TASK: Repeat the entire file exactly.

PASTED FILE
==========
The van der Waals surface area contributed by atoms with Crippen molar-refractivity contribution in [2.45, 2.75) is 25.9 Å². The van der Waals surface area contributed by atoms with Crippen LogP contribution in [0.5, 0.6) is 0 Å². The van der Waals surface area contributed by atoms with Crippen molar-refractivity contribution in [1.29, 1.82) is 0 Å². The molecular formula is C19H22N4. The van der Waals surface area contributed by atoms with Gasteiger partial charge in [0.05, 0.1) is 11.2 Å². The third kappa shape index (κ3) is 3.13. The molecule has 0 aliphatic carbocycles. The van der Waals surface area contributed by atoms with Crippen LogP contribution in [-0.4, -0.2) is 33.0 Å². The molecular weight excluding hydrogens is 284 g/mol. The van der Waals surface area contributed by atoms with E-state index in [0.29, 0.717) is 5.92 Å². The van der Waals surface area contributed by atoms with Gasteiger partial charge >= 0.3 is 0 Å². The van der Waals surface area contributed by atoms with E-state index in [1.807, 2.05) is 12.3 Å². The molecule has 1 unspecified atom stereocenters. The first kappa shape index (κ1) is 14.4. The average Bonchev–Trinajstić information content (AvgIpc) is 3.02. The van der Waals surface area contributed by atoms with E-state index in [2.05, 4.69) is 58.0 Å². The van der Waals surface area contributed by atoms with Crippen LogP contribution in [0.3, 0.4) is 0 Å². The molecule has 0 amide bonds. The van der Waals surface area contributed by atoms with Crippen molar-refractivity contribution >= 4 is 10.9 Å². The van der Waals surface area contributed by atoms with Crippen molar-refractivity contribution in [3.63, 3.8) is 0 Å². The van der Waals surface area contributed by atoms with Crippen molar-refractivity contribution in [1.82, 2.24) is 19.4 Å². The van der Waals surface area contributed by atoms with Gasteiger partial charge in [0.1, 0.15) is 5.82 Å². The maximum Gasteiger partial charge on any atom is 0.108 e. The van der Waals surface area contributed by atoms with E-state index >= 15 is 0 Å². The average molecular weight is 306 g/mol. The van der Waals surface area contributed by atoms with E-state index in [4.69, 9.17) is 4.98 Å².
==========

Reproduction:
The van der Waals surface area contributed by atoms with Crippen molar-refractivity contribution in [2.45, 2.75) is 25.9 Å². The van der Waals surface area contributed by atoms with Crippen LogP contribution in [0.5, 0.6) is 0 Å². The van der Waals surface area contributed by atoms with Crippen molar-refractivity contribution in [1.29, 1.82) is 0 Å². The molecular formula is C19H22N4. The van der Waals surface area contributed by atoms with Gasteiger partial charge in [0.05, 0.1) is 11.2 Å². The third kappa shape index (κ3) is 3.13. The molecule has 0 aliphatic carbocycles. The van der Waals surface area contributed by atoms with Crippen LogP contribution in [-0.4, -0.2) is 33.0 Å². The molecular weight excluding hydrogens is 284 g/mol. The van der Waals surface area contributed by atoms with E-state index in [0.29, 0.717) is 5.92 Å². The van der Waals surface area contributed by atoms with Gasteiger partial charge >= 0.3 is 0 Å². The van der Waals surface area contributed by atoms with E-state index in [1.807, 2.05) is 12.3 Å². The molecule has 1 unspecified atom stereocenters. The first kappa shape index (κ1) is 14.4. The average Bonchev–Trinajstić information content (AvgIpc) is 3.02. The van der Waals surface area contributed by atoms with E-state index in [2.05, 4.69) is 58.0 Å². The van der Waals surface area contributed by atoms with Crippen LogP contribution in [0.3, 0.4) is 0 Å². The molecule has 0 amide bonds. The van der Waals surface area contributed by atoms with Crippen molar-refractivity contribution >= 4 is 10.9 Å². The van der Waals surface area contributed by atoms with Crippen molar-refractivity contribution in [3.63, 3.8) is 0 Å². The van der Waals surface area contributed by atoms with Crippen molar-refractivity contribution in [1.82, 2.24) is 19.4 Å². The van der Waals surface area contributed by atoms with Gasteiger partial charge in [0.1, 0.15) is 5.82 Å². The maximum Gasteiger partial charge on any atom is 0.108 e. The van der Waals surface area contributed by atoms with E-state index >= 15 is 0 Å². The average molecular weight is 306 g/mol. The van der Waals surface area contributed by atoms with E-state index in [4.69, 9.17) is 4.98 Å².